Research shows that changes within our oceans, driven by our changing climate, are linked to breeding failure and declines in some of the UK's seabird colonies. For example, kittiwakes have experienced population declines of 29% across the UK over the last two decades and RSPB-led research shows climate change is making it harder for them to raise chicks.
Work led by Dr Matthew Carroll used a unique multi-colony tracking dataset to identify the foraging areas used by eleven kittiwake colonies throughout the UK and Ireland. This research looked at three key oceanographic variables (sea surface temperature, stratification strength, stratification onset) and found that higher productivity was associated with lower sea surface temperature, and weaker, later stratification.
Kittiwakes have been shown to be susceptible to climate change (c) Paul Turner (rspb-images.com)
By quantifying this relationship, the authors were able to predict what would happen to kittiwake productivity in response to future climate change. Climate change projections indicated that rising sea surface temperatures could drive further declines in kittiwake productivity by up to 43% by the late 21st Century. Rather than climate change directly affecting the birds, indirect mechanisms, through changing oceanographic conditions affecting their food supply, were thought to be the key threat.
Impact on colonies
Recently published work led by Dr Ian Cleasby, in partnership with colleagues at BTO, has investigated climate-projected changes in the at-sea distribution of seven seabird species breeding in Western Scotland and Northern Ireland. Seabird distributions were primarily influenced by predicted changes in the relative size of different breeding colonies due to shifts in their demography in response to climate change.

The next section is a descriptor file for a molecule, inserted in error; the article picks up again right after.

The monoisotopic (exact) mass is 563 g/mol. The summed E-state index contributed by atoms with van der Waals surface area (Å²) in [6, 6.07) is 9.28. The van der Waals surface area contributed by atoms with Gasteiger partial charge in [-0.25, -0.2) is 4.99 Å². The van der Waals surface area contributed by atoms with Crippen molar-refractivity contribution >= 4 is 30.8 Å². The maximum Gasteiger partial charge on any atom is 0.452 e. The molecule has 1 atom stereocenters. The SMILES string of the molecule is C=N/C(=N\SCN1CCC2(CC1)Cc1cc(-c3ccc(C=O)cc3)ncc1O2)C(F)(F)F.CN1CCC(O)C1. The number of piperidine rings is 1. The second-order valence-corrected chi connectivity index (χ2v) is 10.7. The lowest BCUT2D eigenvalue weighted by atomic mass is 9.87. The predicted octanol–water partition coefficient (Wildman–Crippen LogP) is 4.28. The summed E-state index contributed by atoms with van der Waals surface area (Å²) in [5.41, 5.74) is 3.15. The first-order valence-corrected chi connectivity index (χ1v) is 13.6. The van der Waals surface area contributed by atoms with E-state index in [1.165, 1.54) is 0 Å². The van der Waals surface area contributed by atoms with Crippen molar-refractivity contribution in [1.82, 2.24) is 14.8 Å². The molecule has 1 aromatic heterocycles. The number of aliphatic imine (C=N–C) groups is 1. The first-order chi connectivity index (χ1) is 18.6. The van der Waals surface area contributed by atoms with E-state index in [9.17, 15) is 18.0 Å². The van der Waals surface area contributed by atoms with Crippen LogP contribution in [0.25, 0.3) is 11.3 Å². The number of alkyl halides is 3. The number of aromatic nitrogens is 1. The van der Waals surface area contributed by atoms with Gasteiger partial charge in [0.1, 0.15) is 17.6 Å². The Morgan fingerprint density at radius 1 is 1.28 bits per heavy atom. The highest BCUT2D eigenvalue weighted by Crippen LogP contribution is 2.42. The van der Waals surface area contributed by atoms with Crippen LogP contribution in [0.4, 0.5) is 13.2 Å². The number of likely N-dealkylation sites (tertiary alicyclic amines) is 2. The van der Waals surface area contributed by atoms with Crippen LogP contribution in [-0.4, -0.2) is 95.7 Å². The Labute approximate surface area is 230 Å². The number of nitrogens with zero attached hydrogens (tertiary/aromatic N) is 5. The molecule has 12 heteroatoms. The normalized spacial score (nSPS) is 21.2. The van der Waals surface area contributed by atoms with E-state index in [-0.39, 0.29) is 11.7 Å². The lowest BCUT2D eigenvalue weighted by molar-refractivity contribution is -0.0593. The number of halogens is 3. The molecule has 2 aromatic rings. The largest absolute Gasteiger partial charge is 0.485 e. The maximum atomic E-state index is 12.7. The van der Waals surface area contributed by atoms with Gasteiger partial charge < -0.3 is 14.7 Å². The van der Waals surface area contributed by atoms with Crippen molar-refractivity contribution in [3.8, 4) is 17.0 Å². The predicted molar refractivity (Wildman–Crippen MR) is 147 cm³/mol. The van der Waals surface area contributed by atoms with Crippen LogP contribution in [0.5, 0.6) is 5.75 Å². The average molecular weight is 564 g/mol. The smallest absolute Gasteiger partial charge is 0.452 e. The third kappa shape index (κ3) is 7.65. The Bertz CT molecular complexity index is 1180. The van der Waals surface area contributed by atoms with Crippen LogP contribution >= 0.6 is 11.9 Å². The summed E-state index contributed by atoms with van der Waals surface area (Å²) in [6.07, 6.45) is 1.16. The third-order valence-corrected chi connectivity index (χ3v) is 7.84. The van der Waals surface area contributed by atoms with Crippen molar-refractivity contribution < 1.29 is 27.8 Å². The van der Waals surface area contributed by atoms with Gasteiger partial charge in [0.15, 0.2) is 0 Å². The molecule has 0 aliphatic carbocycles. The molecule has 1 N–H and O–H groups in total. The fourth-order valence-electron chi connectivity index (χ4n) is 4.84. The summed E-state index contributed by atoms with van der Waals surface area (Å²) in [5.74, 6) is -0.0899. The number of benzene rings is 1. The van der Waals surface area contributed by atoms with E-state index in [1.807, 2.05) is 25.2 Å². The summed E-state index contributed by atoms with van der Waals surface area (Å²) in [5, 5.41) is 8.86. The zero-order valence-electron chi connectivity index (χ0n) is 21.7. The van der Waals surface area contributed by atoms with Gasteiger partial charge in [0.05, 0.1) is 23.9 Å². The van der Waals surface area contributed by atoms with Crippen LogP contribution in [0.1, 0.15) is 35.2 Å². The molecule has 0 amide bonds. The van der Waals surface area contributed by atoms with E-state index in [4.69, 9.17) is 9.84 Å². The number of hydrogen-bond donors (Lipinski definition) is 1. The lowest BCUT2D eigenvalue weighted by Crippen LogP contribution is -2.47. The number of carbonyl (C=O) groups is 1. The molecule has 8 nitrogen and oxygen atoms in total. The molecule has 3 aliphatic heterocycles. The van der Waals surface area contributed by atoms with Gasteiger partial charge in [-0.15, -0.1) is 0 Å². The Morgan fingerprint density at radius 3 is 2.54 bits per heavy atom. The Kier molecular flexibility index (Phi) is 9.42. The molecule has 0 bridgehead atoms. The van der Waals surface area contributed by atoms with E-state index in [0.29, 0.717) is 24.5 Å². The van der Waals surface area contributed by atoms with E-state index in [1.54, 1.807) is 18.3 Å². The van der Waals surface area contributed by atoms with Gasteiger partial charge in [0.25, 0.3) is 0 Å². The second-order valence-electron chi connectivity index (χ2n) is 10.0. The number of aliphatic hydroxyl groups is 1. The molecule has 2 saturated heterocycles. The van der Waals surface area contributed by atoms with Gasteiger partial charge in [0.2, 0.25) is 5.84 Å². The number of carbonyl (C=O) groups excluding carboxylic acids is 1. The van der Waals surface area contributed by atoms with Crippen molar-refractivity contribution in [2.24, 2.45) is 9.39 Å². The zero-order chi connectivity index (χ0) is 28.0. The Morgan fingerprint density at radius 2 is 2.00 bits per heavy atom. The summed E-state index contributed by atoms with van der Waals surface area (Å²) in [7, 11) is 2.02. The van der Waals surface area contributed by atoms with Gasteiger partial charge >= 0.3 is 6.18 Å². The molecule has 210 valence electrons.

The work predicted declines in the number of kittiwakes, guillemots, razorbills, sandwich and Arctic terns across the region. In contrast, shag and common tern populations were projected to increase.
Climate change is unlikely to have a uniform impact across seabird colonies and this could alter UK-wide seabird distributions as some colonies grow, or remain stable, while others decline. Birds may also have to adjust their foraging behaviour, targeting new areas or ranging further afield.
This needs to be considered carefully when we are managing the marine environment, whether through marine protected areas, effective spatial planning or measures to sustainably manage and conserve forage fish populations. Such measures are an essential part of the conservation toolkit to improve the resilience of our seabird populations to climate change.
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This is a great article and really shows the clear link between climate change and species impacts. The RSPB should use whatever means it can to bring this sort of change and impact to a wider population to get more people to take action for climate and nature